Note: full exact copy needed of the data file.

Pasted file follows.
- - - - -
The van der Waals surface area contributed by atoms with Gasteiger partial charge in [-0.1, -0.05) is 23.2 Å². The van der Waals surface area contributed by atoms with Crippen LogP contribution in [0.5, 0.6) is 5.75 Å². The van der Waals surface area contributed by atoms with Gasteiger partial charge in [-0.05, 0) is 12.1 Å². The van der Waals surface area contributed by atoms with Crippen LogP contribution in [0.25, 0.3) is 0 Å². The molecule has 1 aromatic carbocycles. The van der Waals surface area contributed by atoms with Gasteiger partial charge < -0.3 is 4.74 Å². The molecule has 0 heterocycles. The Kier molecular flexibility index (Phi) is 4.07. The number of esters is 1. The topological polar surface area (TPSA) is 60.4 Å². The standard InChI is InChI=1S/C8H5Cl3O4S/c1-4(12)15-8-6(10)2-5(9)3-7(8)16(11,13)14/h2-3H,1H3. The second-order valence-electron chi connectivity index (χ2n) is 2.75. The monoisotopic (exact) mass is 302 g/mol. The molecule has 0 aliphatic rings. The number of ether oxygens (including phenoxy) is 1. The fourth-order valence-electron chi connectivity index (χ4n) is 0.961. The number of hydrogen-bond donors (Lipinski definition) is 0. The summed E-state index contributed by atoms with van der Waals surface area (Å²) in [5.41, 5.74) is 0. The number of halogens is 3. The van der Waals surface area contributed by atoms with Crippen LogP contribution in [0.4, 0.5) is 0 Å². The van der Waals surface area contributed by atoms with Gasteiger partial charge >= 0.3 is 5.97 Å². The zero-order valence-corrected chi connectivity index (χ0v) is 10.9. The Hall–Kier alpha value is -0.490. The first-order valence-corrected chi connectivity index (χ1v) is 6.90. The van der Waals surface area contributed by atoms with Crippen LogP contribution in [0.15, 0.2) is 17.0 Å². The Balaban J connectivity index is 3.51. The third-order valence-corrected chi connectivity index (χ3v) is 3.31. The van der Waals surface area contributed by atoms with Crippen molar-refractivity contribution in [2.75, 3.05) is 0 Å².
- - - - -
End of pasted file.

The van der Waals surface area contributed by atoms with Gasteiger partial charge in [-0.1, -0.05) is 23.2 Å². The van der Waals surface area contributed by atoms with Crippen LogP contribution in [0.5, 0.6) is 5.75 Å². The van der Waals surface area contributed by atoms with Gasteiger partial charge in [-0.05, 0) is 12.1 Å². The van der Waals surface area contributed by atoms with Crippen LogP contribution in [0.25, 0.3) is 0 Å². The molecule has 1 aromatic carbocycles. The van der Waals surface area contributed by atoms with Gasteiger partial charge < -0.3 is 4.74 Å². The molecule has 0 heterocycles. The Kier molecular flexibility index (Phi) is 4.07. The number of esters is 1. The topological polar surface area (TPSA) is 60.4 Å². The standard InChI is InChI=1S/C8H5Cl3O4S/c1-4(12)15-8-6(10)2-5(9)3-7(8)16(11,13)14/h2-3H,1H3. The second-order valence-electron chi connectivity index (χ2n) is 2.75. The monoisotopic (exact) mass is 302 g/mol. The molecule has 0 aliphatic rings. The number of ether oxygens (including phenoxy) is 1. The fourth-order valence-electron chi connectivity index (χ4n) is 0.961. The number of hydrogen-bond donors (Lipinski definition) is 0. The summed E-state index contributed by atoms with van der Waals surface area (Å²) in [5.41, 5.74) is 0. The number of halogens is 3. The van der Waals surface area contributed by atoms with Crippen LogP contribution in [0.4, 0.5) is 0 Å². The van der Waals surface area contributed by atoms with Gasteiger partial charge >= 0.3 is 5.97 Å². The zero-order valence-corrected chi connectivity index (χ0v) is 10.9. The Hall–Kier alpha value is -0.490. The first-order valence-corrected chi connectivity index (χ1v) is 6.90. The van der Waals surface area contributed by atoms with Crippen LogP contribution in [0.15, 0.2) is 17.0 Å². The Balaban J connectivity index is 3.51. The third-order valence-corrected chi connectivity index (χ3v) is 3.31. The van der Waals surface area contributed by atoms with Crippen molar-refractivity contribution in [2.75, 3.05) is 0 Å².